As a soon-to-be-tenured female faculty member, I have been watching the news of recent law school dean appointments at Connecticut, UNLV, IU-Indy, and Northern Kentucky with interest. Three points stand out among all the announcements. First, these candidates are all distinguished and deserving candidates. [My own institution, IU-Indy, is fortunate to have Andy Klein at the helm to make some difficult decisions that lie ahead.] Second, one must have a certain degree of courage to agree to guide legal education in this time of change and challenge. Finally, one cannot help but notice that all of the appointments are male.
I cannot help but wonder if the source of this gender disparity is the fact that women are relucant to take the helm of institutions where there may be inadequate resources or a faculty culture that is resistant to change. Or is the problem that the key decision-makers don’t believe that women have the leadership credentials to manage schools in difficult times? I do find it difficult to believe that in 2013, women are still regularly excluded from the leadership ranks of law schools. Of course, the empiricists will point out that there is a problem with a sample size of only four. But my problem with this particular sample size is that it conveys the impression that women are continuing to be shut out at the top ranks of legal academia.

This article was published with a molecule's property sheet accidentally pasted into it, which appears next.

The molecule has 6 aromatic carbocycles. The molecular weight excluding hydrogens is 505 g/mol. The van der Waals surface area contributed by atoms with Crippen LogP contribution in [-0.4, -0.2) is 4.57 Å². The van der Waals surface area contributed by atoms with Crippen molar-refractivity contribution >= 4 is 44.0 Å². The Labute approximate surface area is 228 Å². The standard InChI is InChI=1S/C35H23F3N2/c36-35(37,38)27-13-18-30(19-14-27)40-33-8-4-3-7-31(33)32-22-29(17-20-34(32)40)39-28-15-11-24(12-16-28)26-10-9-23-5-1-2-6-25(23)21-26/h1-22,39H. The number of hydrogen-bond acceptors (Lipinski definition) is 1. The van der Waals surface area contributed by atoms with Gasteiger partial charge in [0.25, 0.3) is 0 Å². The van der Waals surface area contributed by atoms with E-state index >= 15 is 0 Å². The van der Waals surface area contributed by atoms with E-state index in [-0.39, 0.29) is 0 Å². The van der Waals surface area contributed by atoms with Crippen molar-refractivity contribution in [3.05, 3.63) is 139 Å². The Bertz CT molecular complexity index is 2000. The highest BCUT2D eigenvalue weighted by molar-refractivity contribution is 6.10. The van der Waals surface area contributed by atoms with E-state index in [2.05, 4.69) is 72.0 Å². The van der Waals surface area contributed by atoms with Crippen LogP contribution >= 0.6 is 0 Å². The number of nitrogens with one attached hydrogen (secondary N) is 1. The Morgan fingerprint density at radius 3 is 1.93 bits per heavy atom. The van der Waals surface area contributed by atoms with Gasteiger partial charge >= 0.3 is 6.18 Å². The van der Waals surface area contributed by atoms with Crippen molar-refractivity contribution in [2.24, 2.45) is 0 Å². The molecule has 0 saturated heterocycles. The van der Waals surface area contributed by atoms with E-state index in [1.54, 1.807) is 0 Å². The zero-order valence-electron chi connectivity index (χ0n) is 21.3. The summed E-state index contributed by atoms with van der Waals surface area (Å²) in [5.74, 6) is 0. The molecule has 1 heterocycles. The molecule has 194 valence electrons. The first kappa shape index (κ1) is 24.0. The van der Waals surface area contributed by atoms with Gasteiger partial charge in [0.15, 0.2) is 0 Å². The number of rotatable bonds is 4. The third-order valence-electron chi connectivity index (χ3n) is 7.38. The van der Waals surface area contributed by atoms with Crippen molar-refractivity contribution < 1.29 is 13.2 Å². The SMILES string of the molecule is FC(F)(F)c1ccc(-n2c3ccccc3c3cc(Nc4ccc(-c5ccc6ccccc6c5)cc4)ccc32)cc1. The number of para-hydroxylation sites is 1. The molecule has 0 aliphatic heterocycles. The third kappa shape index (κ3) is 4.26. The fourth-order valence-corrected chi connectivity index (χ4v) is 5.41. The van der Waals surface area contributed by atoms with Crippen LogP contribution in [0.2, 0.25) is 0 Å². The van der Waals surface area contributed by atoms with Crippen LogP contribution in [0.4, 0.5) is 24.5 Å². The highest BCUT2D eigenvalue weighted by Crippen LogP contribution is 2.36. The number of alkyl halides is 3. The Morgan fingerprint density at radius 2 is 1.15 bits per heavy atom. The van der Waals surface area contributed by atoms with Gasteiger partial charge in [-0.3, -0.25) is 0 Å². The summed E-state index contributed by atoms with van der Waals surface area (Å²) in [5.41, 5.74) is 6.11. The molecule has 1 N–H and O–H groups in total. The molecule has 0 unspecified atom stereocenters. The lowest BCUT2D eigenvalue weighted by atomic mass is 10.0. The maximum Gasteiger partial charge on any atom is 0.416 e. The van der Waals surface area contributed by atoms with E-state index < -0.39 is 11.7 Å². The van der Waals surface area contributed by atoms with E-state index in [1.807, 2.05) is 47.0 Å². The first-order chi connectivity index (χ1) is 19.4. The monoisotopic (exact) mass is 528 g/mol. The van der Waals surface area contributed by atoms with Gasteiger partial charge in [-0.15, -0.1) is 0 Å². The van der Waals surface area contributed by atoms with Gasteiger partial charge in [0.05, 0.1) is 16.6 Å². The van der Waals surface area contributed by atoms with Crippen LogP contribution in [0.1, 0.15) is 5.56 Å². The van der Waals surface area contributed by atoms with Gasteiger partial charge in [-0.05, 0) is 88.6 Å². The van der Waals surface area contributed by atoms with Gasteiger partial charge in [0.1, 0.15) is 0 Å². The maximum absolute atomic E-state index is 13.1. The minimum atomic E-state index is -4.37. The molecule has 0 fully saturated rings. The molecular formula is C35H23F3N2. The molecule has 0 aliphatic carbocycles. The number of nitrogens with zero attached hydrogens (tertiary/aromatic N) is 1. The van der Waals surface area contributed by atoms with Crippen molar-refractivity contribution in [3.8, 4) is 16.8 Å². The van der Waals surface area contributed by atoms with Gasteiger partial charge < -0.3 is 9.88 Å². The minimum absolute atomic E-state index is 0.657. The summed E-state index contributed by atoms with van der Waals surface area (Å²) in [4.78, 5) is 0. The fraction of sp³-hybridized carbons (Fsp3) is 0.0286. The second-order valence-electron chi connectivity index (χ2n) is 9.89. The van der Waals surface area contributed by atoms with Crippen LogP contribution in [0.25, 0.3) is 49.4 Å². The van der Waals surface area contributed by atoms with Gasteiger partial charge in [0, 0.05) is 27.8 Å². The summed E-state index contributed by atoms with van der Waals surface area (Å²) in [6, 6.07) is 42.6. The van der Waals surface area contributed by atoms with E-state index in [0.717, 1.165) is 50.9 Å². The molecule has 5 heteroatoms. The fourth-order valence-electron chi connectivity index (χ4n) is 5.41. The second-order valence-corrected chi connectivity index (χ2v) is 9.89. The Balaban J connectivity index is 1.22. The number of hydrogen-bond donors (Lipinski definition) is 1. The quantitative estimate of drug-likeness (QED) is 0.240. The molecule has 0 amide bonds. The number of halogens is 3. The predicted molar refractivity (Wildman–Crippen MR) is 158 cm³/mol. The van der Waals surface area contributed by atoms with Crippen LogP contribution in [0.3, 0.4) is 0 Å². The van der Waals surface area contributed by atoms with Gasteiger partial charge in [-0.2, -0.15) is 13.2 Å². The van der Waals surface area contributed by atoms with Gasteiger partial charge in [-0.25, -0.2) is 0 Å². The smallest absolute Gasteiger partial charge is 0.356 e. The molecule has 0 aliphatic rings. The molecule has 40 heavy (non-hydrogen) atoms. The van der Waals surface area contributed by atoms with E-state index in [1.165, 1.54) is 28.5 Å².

Because of issues of confidentiality, we will never know whether any of the female candidates brought back for campus interviews for these positions selected to make the process look fair on the surface or whether they were “real” candidates that were the subject of true deliberation. It would be helpful to know how many women applied for each of these jobs and how much consideration did they receive. Finally, if experience as an associate dean is the required gateway to a deanship, do certain law schools stand out in terms of the number of women they have appointed to associate dean positions. Do others lag behind?
-Shawn Marie Boyne